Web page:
During this fascinating trip we have visited most of the things that have made Japan famous – Sumo, Sake, shrines – and yesterday I added another “S”: sushi.
The Sushi chef is much venerated. In Simon May’s book Atomic Sushi – the reflections on Japan by a professor on sabbatical – he describes the Sushi chef as so omnipotent that he determines the price.
Happily in the one in the hotel there was a fixed price but the practice of the chef selecting your sushi was followed.
The sushi was considerably tastier than in the UK and the menu included a fresh sea food salad, some sashimi and miso soup.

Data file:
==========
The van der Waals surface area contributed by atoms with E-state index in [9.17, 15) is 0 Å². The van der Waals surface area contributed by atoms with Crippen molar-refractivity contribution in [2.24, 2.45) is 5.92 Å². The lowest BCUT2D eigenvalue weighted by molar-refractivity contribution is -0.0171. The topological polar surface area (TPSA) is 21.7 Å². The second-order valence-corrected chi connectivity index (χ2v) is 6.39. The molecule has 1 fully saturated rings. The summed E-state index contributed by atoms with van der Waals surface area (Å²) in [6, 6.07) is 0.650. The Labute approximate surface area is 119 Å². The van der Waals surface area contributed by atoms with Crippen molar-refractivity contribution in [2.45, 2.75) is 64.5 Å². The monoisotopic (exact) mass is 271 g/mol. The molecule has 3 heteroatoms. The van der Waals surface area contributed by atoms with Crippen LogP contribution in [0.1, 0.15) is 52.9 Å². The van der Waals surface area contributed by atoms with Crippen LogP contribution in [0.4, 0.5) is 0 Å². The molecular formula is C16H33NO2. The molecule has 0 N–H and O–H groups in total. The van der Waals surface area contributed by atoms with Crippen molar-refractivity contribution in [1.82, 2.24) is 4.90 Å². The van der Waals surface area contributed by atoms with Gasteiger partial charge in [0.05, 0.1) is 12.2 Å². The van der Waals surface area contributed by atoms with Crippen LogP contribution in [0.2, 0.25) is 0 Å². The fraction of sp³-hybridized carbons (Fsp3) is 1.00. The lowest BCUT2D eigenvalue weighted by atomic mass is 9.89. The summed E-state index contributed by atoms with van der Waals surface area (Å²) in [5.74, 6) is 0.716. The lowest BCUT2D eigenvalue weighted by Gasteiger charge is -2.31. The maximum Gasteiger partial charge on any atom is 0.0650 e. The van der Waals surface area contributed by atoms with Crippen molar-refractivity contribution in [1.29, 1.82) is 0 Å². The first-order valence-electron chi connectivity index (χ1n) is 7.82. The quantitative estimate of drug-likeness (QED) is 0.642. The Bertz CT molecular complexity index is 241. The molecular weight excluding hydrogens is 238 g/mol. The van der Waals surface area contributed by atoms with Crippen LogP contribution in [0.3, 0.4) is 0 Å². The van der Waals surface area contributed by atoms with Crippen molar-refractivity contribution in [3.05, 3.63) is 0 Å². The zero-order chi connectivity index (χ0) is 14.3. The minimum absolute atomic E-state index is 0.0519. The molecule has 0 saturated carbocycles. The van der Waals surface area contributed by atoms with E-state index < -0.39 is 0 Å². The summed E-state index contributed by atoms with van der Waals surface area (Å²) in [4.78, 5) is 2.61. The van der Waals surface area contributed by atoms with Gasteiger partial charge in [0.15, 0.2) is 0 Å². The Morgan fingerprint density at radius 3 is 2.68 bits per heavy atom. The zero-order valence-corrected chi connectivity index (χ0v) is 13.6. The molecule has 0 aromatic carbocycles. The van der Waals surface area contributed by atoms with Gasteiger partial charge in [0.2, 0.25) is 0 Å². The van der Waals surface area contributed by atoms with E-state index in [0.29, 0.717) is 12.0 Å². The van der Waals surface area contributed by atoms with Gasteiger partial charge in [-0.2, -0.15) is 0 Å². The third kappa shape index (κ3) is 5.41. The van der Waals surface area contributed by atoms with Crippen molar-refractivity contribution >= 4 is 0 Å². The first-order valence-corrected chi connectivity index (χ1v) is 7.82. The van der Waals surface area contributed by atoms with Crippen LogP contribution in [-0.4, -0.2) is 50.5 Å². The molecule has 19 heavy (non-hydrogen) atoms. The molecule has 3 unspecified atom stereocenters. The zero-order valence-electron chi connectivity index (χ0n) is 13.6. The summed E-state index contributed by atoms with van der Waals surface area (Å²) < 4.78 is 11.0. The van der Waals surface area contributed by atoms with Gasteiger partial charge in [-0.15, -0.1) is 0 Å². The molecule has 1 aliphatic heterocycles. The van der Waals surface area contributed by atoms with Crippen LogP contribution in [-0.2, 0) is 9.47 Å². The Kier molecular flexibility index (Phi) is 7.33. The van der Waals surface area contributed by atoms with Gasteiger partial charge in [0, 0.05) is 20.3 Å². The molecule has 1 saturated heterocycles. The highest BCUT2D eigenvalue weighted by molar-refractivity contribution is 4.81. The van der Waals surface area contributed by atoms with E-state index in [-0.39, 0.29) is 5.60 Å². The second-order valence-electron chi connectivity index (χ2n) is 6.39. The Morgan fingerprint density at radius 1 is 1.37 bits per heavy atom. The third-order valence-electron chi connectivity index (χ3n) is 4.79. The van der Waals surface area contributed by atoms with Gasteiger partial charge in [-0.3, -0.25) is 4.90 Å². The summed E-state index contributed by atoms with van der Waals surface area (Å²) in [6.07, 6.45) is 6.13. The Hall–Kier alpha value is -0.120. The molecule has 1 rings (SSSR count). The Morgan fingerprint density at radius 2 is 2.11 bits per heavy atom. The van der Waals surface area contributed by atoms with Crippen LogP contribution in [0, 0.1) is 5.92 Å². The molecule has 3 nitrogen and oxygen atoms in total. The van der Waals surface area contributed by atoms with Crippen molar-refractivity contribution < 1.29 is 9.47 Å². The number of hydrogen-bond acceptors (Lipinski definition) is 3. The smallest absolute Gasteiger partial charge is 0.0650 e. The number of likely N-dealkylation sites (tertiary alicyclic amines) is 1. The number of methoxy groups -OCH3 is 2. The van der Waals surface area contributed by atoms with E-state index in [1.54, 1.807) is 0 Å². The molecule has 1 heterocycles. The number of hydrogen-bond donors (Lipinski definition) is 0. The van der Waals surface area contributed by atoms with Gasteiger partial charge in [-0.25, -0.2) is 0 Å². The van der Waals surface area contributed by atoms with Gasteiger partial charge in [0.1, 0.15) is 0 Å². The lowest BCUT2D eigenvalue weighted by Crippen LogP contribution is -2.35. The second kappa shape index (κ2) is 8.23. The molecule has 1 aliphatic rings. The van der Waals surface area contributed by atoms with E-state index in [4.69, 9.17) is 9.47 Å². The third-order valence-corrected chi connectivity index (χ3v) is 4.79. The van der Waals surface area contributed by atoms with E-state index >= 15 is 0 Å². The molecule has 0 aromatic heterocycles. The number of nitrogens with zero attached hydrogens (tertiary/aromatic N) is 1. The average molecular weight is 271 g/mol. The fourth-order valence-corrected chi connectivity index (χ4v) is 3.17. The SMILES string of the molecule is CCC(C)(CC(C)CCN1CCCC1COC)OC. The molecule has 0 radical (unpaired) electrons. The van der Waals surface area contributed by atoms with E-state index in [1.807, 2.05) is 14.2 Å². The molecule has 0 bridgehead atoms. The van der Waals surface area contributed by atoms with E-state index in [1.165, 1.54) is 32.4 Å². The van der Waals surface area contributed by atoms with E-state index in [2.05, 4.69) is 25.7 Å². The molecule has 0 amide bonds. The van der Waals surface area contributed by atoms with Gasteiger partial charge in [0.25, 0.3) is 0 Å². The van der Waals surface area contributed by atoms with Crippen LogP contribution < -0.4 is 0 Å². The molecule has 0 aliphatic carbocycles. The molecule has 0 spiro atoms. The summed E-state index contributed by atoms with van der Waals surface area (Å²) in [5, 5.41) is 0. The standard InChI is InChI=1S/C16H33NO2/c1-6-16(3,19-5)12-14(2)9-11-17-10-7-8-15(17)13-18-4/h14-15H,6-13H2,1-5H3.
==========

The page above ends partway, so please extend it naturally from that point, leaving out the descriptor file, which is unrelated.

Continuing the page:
At the counter at the end sat a rather vulgar looking man with his wife ostenatiously drinking Veuve Cliquot.
Generally-speaking at the counter of any restaurant there is a dialogue with the chef but I have already seen at Ruan Kokonoi in Kyoto people including couples rarely speak let alone to the chef.
You simply do not get the buzz of Langans in the old days, the Ivy or the Wolseley in a Japanese restaurant.
There is naughty business dining in which a woman is involved harking back to the Geisha tradition, again described in May’s book, to which the businessman’s wife is complicit.
I would not give my Olly such tolerance!!!
Like much in Japan, dining is most expensive, of high standard with impeccable service, but lacking in atmosphere.